By Christina Orlovsky, senior staff writer
As hospitals look for improved methods of patient identification, age-old plastic identification bracelets are taking on a whole new look—the look of the patient. Today’s wristbands now come complete with a patient’s photograph.
In response to the increasing need for bar coding technology in hospital patient identification, General Data, a Cincinatti, Ohio, provider of labeling and identification products, has created the PersonalID Patient Identification Wristband. Made of a durable, latex-free material, the PersonalID integrates bar coding with a high-resolution digital photo of the patient “to provide multiple identifiers and ensure positive patient identification.”
According to Ralph Moher, director of corporate marketing and communications for General Data, the PersonalID is unique in both its design and function.
“It is designed so that the printing will not fade or rub off when exposed to alcohol, water or any other fluids or chemicals in the hospital environment,” Moher said. “It’s very easy to print and integrate into information systems and it’s comfortable for patients.”
Its function, Moher added, is to help hospitals adhere to stricter standards from the Joint Commission on the Accreditation of Healthcare Organizations (JCAHO), which calls for hospitals to use at least two patient identifiers as a method of reducing hospital error—most often with regard to medication.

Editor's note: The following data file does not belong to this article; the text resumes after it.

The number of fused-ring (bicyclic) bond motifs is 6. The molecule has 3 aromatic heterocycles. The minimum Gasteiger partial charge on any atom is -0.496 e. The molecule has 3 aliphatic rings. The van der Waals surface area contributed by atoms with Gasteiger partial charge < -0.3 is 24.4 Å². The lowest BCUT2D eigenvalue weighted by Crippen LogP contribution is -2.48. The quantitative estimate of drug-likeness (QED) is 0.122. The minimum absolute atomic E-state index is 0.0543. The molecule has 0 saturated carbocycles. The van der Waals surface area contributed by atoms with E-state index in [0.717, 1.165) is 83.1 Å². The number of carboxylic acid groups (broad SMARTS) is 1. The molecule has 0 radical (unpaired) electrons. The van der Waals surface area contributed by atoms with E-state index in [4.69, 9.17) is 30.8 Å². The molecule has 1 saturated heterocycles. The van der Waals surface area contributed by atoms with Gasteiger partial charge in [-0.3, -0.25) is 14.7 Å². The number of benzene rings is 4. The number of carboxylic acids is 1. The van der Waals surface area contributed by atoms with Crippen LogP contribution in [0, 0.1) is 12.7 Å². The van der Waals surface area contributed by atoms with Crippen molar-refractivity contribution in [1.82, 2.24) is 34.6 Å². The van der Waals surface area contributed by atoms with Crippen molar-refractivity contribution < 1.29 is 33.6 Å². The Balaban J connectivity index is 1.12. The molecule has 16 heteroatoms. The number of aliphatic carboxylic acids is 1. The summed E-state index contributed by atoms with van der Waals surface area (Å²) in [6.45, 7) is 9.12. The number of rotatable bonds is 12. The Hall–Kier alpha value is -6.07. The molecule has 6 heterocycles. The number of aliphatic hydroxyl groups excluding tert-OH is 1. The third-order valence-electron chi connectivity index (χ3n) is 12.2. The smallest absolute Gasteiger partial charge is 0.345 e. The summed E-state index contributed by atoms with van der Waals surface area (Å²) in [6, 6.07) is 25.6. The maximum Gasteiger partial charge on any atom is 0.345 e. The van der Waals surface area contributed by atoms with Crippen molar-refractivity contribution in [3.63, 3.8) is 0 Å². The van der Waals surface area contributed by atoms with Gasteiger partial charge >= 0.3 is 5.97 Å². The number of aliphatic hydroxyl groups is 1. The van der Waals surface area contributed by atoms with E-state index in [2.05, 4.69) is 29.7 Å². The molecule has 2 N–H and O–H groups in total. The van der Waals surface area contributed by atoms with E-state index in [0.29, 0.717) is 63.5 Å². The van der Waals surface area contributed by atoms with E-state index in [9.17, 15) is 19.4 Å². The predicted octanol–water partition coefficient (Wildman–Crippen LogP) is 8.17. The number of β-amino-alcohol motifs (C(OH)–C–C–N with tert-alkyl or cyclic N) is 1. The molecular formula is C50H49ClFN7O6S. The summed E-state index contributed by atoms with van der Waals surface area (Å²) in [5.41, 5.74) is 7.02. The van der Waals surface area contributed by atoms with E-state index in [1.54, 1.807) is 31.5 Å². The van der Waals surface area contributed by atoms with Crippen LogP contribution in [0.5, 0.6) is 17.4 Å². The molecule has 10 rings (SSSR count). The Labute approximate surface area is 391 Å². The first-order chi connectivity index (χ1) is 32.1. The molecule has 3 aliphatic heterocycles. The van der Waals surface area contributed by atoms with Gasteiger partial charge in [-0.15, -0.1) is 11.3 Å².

“With JCAHO’s new patient safety goals, hospitals are looking at a photo in addition to two patient identifiers for reasons similar to those for having a photo on your driver’s license: It provides a very secure, true identification of a person that goes beyond just matching a name or number,” he said.
Moher added that the photo reduces the risks that may occur when patients have the same or similar name, when wristbands fall off or fade, or when patients switch wristbands. Plus, matching the photo and the bar code to bar coded medication not only allows nurses to provide the correct dosage to the correct patient at the correct time, it also reduces the time they have to spend doing paperwork.
“Nurses love the photo feature because of the fact that it, in addition to the bar code, allows them to spend less time verifying patient identification and more time focusing on what they like to do most: provide quality patient care,” he said.
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